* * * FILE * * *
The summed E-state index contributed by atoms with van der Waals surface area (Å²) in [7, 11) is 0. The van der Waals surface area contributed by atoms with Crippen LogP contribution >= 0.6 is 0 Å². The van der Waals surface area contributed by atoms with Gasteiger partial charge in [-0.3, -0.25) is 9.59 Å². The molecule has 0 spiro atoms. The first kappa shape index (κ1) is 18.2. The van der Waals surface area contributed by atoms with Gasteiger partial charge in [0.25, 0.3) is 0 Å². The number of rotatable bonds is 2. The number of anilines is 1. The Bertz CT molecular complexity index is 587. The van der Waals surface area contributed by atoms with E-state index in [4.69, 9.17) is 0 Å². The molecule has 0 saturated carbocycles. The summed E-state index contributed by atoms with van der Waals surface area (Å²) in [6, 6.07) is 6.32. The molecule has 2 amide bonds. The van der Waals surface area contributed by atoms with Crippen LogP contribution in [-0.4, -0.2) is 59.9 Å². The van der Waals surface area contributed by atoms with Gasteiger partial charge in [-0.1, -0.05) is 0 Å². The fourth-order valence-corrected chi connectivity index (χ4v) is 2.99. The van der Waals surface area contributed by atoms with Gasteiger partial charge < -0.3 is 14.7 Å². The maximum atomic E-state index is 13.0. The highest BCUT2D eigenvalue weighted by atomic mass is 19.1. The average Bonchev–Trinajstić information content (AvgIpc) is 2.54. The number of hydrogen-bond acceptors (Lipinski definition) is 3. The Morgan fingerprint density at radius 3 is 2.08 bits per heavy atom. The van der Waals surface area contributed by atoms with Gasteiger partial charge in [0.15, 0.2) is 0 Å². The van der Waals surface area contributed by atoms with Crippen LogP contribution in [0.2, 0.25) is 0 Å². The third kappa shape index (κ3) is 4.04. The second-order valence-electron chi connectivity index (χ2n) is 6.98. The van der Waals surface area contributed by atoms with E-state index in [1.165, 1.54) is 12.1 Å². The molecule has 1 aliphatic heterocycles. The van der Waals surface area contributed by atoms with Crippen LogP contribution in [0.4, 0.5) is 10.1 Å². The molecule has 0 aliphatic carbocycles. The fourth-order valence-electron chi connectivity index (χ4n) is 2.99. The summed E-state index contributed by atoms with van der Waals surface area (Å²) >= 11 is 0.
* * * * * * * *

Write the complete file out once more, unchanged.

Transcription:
The summed E-state index contributed by atoms with van der Waals surface area (Å²) in [7, 11) is 0. The van der Waals surface area contributed by atoms with Crippen LogP contribution >= 0.6 is 0 Å². The van der Waals surface area contributed by atoms with Gasteiger partial charge in [-0.3, -0.25) is 9.59 Å². The molecule has 0 spiro atoms. The first kappa shape index (κ1) is 18.2. The van der Waals surface area contributed by atoms with Gasteiger partial charge in [0.25, 0.3) is 0 Å². The number of rotatable bonds is 2. The number of anilines is 1. The Bertz CT molecular complexity index is 587. The van der Waals surface area contributed by atoms with E-state index in [4.69, 9.17) is 0 Å². The molecule has 0 saturated carbocycles. The summed E-state index contributed by atoms with van der Waals surface area (Å²) in [6, 6.07) is 6.32. The molecule has 2 amide bonds. The van der Waals surface area contributed by atoms with Crippen LogP contribution in [-0.4, -0.2) is 59.9 Å². The van der Waals surface area contributed by atoms with Gasteiger partial charge in [-0.1, -0.05) is 0 Å². The fourth-order valence-corrected chi connectivity index (χ4v) is 2.99. The van der Waals surface area contributed by atoms with Gasteiger partial charge < -0.3 is 14.7 Å². The maximum atomic E-state index is 13.0. The highest BCUT2D eigenvalue weighted by atomic mass is 19.1. The average Bonchev–Trinajstić information content (AvgIpc) is 2.54. The number of hydrogen-bond acceptors (Lipinski definition) is 3. The Morgan fingerprint density at radius 3 is 2.08 bits per heavy atom. The van der Waals surface area contributed by atoms with Gasteiger partial charge in [0.15, 0.2) is 0 Å². The van der Waals surface area contributed by atoms with Crippen LogP contribution in [0.2, 0.25) is 0 Å². The third kappa shape index (κ3) is 4.04. The second-order valence-electron chi connectivity index (χ2n) is 6.98. The van der Waals surface area contributed by atoms with E-state index in [1.165, 1.54) is 12.1 Å². The molecule has 1 aliphatic heterocycles. The van der Waals surface area contributed by atoms with Crippen LogP contribution in [0.4, 0.5) is 10.1 Å². The molecule has 0 aliphatic carbocycles. The fourth-order valence-electron chi connectivity index (χ4n) is 2.99. The summed E-state index contributed by atoms with van der Waals surface area (Å²) >= 11 is 0.